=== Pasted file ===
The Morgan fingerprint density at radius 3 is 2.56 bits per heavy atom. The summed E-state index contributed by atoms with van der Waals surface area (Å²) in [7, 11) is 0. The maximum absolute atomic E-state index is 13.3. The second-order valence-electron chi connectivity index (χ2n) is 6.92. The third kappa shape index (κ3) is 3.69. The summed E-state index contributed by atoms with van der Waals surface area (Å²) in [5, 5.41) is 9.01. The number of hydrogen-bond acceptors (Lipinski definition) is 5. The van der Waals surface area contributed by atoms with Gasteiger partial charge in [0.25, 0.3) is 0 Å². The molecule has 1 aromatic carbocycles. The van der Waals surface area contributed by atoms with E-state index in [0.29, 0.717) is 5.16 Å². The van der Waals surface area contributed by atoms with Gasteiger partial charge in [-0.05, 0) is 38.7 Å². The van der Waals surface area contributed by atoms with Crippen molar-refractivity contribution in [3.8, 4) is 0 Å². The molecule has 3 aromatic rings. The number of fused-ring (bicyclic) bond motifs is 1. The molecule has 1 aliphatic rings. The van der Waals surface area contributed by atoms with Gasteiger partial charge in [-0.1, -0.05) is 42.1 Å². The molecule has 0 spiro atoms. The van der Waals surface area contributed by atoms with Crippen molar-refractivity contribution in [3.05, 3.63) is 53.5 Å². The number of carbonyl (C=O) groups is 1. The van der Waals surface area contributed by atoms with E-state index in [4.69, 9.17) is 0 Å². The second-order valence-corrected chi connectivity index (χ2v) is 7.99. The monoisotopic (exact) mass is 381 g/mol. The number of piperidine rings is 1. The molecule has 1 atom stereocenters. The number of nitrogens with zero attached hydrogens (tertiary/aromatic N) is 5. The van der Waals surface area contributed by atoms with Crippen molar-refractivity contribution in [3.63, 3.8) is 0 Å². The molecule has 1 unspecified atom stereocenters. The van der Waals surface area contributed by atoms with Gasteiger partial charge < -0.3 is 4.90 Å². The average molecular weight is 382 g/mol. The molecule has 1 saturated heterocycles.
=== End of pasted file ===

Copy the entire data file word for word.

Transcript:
The Morgan fingerprint density at radius 3 is 2.56 bits per heavy atom. The summed E-state index contributed by atoms with van der Waals surface area (Å²) in [7, 11) is 0. The maximum absolute atomic E-state index is 13.3. The second-order valence-electron chi connectivity index (χ2n) is 6.92. The third kappa shape index (κ3) is 3.69. The summed E-state index contributed by atoms with van der Waals surface area (Å²) in [5, 5.41) is 9.01. The number of hydrogen-bond acceptors (Lipinski definition) is 5. The van der Waals surface area contributed by atoms with Gasteiger partial charge in [0.25, 0.3) is 0 Å². The molecule has 1 aromatic carbocycles. The van der Waals surface area contributed by atoms with E-state index in [0.29, 0.717) is 5.16 Å². The van der Waals surface area contributed by atoms with Gasteiger partial charge in [-0.05, 0) is 38.7 Å². The van der Waals surface area contributed by atoms with Crippen molar-refractivity contribution in [3.8, 4) is 0 Å². The molecule has 3 aromatic rings. The number of fused-ring (bicyclic) bond motifs is 1. The molecule has 1 aliphatic rings. The van der Waals surface area contributed by atoms with Gasteiger partial charge in [-0.1, -0.05) is 42.1 Å². The molecule has 0 spiro atoms. The van der Waals surface area contributed by atoms with Crippen molar-refractivity contribution in [3.05, 3.63) is 53.5 Å². The number of carbonyl (C=O) groups is 1. The van der Waals surface area contributed by atoms with E-state index in [4.69, 9.17) is 0 Å². The second-order valence-corrected chi connectivity index (χ2v) is 7.99. The monoisotopic (exact) mass is 381 g/mol. The number of piperidine rings is 1. The molecule has 1 atom stereocenters. The number of nitrogens with zero attached hydrogens (tertiary/aromatic N) is 5. The van der Waals surface area contributed by atoms with Crippen molar-refractivity contribution in [3.63, 3.8) is 0 Å². The molecule has 1 unspecified atom stereocenters. The van der Waals surface area contributed by atoms with Gasteiger partial charge < -0.3 is 4.90 Å². The average molecular weight is 382 g/mol. The molecule has 1 saturated heterocycles.